There cannot be a single type of structure (political, economical, educational etc.) that effects all people more than most. A lot of people are not educated at all and these people are even more likely to be politically uninterested. As a resident of Pakistan, I can attest to the fact that being uneducated and politically uninterested will not stop some group from bullying or bribing such people to vote. For executed revolutionaries, it would be hard to find anything in their life that was worthy of any sort of comparison with their chosen political ideology in terms of influence.
Teenagers who grow to loathe their parents may still be influenced by them as some of their actions may be motivated largely by some sense of rebellion or revenge. At that point in time, they would probably wish to avoid dealing with their parents as much as possible. Which means that, despite the fact they do not like their parents and they now spend more time with their friends than their parents, they could still be most influenced by their home environment.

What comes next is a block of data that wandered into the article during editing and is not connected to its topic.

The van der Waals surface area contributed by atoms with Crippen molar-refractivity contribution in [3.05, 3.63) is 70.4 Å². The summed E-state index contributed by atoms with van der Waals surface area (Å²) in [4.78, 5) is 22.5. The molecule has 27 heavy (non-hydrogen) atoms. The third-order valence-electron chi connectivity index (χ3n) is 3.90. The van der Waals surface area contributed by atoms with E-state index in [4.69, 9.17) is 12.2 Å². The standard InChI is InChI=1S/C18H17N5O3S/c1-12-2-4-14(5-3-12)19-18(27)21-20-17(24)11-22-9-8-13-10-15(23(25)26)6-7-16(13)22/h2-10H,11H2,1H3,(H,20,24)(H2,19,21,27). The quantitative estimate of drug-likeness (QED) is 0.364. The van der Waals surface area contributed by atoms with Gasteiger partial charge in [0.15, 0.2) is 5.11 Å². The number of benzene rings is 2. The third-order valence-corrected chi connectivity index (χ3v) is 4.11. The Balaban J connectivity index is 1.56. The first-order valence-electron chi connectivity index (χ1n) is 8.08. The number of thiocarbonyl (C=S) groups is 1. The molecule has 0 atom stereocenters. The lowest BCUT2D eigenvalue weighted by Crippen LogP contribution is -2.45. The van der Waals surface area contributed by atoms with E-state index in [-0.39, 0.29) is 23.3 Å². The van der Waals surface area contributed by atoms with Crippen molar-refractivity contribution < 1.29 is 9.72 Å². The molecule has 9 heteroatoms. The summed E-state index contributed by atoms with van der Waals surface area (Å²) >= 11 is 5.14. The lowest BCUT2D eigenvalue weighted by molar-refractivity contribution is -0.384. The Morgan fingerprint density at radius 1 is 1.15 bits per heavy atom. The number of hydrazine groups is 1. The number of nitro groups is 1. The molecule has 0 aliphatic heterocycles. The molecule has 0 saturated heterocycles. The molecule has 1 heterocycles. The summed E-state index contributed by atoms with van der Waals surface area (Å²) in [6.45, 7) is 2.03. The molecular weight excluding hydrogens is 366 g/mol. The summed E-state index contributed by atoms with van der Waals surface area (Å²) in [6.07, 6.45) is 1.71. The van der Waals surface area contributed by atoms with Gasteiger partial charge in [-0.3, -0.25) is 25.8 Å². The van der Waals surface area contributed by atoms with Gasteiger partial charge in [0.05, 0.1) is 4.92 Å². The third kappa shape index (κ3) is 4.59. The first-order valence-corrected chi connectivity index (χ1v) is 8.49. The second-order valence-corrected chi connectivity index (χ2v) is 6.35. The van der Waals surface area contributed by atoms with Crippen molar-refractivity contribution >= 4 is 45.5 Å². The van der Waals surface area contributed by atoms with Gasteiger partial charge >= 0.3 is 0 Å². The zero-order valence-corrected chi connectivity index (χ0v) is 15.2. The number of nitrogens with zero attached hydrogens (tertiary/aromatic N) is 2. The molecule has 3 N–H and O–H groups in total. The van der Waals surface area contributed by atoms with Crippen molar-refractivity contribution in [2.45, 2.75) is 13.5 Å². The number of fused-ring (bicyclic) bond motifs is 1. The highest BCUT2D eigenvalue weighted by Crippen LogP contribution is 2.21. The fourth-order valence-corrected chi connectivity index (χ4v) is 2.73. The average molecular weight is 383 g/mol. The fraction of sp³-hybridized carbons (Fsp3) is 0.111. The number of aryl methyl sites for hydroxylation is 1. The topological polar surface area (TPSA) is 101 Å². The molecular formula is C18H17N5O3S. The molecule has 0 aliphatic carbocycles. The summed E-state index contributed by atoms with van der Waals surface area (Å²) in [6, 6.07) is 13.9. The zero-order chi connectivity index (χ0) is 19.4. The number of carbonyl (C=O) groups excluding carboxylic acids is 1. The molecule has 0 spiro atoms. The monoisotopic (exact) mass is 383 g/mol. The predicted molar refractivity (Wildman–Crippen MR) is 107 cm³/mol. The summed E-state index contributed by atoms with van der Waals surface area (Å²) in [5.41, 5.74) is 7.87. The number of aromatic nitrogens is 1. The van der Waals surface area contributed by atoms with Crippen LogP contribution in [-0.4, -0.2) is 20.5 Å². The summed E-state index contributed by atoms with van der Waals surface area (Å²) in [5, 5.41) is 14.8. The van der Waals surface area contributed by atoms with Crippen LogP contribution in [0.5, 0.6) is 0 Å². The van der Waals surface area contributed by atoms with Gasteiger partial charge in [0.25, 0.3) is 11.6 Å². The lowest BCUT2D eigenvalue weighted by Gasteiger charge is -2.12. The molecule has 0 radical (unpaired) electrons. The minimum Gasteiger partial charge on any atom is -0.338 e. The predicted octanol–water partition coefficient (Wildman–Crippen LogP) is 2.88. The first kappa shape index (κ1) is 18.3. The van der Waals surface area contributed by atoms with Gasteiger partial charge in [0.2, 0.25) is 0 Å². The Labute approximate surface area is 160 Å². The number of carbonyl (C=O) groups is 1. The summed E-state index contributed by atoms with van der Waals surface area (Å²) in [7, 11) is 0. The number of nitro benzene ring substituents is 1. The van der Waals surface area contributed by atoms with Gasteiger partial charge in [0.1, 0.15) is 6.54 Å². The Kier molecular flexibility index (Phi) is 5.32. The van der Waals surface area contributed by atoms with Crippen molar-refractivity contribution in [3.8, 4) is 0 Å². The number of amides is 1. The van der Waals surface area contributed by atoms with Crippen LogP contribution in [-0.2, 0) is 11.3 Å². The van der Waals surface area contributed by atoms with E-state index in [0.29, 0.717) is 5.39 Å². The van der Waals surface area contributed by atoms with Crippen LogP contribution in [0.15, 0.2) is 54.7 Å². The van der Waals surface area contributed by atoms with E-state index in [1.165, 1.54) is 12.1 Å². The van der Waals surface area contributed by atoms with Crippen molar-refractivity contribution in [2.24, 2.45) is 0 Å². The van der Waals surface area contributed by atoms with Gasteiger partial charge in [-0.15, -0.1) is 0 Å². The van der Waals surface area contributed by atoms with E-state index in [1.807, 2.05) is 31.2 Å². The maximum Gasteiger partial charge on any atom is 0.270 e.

Comparisons between influences from one’s immediate environment such as friends and household residents (whether family or flatmates), are similarly difficult to analyse and compare. A friend may be far more trustworthy and admirable than other friends, but still rather dull, and so those other friends, who in theory should be less influential based on their character, might be more influential simply because of their greater exposure to their friends.
As a simple matter of statistics, most people cannot be in extreme groups (otherwise they would not be considered extreme): they are not passionate politically (like executed revolutionaries), nor educationally extraordinary nor overtly poor for their area, age group or any other division. For this reason, even if the extent of these influences were somehow quantifiable, it would merely show that a large number of different things affect different people to different extents at different times over varying timespans.